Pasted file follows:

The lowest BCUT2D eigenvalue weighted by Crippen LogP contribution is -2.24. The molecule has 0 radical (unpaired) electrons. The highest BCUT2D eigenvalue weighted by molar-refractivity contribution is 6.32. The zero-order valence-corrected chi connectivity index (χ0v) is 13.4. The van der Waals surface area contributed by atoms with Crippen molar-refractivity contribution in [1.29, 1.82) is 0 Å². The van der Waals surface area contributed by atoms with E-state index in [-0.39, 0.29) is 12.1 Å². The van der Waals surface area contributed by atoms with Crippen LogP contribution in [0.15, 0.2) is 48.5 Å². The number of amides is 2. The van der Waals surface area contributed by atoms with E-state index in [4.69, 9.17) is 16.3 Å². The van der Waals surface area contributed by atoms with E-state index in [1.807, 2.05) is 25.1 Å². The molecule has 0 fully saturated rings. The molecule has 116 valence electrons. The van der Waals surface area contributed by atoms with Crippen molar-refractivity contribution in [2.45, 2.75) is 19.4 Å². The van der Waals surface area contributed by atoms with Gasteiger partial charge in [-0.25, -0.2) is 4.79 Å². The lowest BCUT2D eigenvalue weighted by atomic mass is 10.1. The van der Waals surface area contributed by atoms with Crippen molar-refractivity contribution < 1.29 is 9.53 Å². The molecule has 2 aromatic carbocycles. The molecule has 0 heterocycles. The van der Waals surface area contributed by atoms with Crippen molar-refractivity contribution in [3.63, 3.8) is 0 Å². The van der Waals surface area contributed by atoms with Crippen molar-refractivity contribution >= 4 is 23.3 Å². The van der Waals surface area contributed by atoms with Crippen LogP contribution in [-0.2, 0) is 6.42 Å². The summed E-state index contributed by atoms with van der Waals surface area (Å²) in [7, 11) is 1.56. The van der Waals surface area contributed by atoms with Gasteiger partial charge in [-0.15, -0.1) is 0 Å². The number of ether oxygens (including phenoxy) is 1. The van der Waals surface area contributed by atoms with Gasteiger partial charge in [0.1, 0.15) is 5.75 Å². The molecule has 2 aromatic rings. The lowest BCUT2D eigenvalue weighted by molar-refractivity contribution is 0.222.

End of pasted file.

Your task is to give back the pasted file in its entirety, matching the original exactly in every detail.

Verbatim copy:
The lowest BCUT2D eigenvalue weighted by Crippen LogP contribution is -2.24. The molecule has 0 radical (unpaired) electrons. The highest BCUT2D eigenvalue weighted by molar-refractivity contribution is 6.32. The zero-order valence-corrected chi connectivity index (χ0v) is 13.4. The van der Waals surface area contributed by atoms with Crippen molar-refractivity contribution in [1.29, 1.82) is 0 Å². The van der Waals surface area contributed by atoms with E-state index in [-0.39, 0.29) is 12.1 Å². The van der Waals surface area contributed by atoms with Crippen LogP contribution in [0.15, 0.2) is 48.5 Å². The number of amides is 2. The van der Waals surface area contributed by atoms with E-state index in [4.69, 9.17) is 16.3 Å². The van der Waals surface area contributed by atoms with E-state index in [1.807, 2.05) is 25.1 Å². The molecule has 0 fully saturated rings. The molecule has 116 valence electrons. The van der Waals surface area contributed by atoms with Crippen molar-refractivity contribution in [2.45, 2.75) is 19.4 Å². The van der Waals surface area contributed by atoms with Gasteiger partial charge in [-0.25, -0.2) is 4.79 Å². The lowest BCUT2D eigenvalue weighted by atomic mass is 10.1. The van der Waals surface area contributed by atoms with Crippen molar-refractivity contribution < 1.29 is 9.53 Å². The molecule has 2 aromatic carbocycles. The molecule has 0 heterocycles. The van der Waals surface area contributed by atoms with Crippen molar-refractivity contribution in [3.63, 3.8) is 0 Å². The van der Waals surface area contributed by atoms with Crippen molar-refractivity contribution >= 4 is 23.3 Å². The van der Waals surface area contributed by atoms with Crippen LogP contribution in [-0.2, 0) is 6.42 Å². The summed E-state index contributed by atoms with van der Waals surface area (Å²) in [7, 11) is 1.56. The van der Waals surface area contributed by atoms with Gasteiger partial charge in [-0.15, -0.1) is 0 Å². The number of ether oxygens (including phenoxy) is 1. The van der Waals surface area contributed by atoms with Gasteiger partial charge in [0.1, 0.15) is 5.75 Å². The molecule has 2 aromatic rings. The lowest BCUT2D eigenvalue weighted by molar-refractivity contribution is 0.222.